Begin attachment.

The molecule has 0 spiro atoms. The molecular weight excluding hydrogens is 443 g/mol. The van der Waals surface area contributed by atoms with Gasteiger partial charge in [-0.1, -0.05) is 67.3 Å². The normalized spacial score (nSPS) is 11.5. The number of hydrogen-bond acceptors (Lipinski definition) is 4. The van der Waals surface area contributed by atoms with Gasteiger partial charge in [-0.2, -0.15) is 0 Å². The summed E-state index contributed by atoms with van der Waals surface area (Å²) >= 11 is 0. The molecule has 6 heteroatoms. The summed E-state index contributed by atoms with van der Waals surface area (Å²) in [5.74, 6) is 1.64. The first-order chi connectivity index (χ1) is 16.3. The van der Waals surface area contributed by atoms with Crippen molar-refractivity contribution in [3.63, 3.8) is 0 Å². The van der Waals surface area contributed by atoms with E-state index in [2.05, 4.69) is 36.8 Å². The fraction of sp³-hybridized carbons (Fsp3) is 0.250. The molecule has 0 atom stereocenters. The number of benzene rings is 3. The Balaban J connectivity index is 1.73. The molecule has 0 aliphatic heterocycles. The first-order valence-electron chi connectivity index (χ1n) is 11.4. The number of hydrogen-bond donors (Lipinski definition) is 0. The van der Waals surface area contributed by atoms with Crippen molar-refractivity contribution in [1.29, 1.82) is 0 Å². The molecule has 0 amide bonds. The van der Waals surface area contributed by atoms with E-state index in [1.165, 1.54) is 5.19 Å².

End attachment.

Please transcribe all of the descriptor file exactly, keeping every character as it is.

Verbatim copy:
The molecule has 0 spiro atoms. The molecular weight excluding hydrogens is 443 g/mol. The van der Waals surface area contributed by atoms with Gasteiger partial charge in [-0.1, -0.05) is 67.3 Å². The normalized spacial score (nSPS) is 11.5. The number of hydrogen-bond acceptors (Lipinski definition) is 4. The van der Waals surface area contributed by atoms with Gasteiger partial charge in [-0.2, -0.15) is 0 Å². The summed E-state index contributed by atoms with van der Waals surface area (Å²) >= 11 is 0. The molecule has 6 heteroatoms. The summed E-state index contributed by atoms with van der Waals surface area (Å²) in [5.74, 6) is 1.64. The first-order chi connectivity index (χ1) is 16.3. The van der Waals surface area contributed by atoms with Crippen molar-refractivity contribution in [3.63, 3.8) is 0 Å². The van der Waals surface area contributed by atoms with E-state index in [2.05, 4.69) is 36.8 Å². The fraction of sp³-hybridized carbons (Fsp3) is 0.250. The molecule has 0 atom stereocenters. The number of benzene rings is 3. The Balaban J connectivity index is 1.73. The molecule has 0 aliphatic heterocycles. The first-order valence-electron chi connectivity index (χ1n) is 11.4. The number of hydrogen-bond donors (Lipinski definition) is 0. The van der Waals surface area contributed by atoms with Crippen molar-refractivity contribution in [1.29, 1.82) is 0 Å². The molecule has 0 amide bonds. The van der Waals surface area contributed by atoms with E-state index in [1.165, 1.54) is 5.19 Å².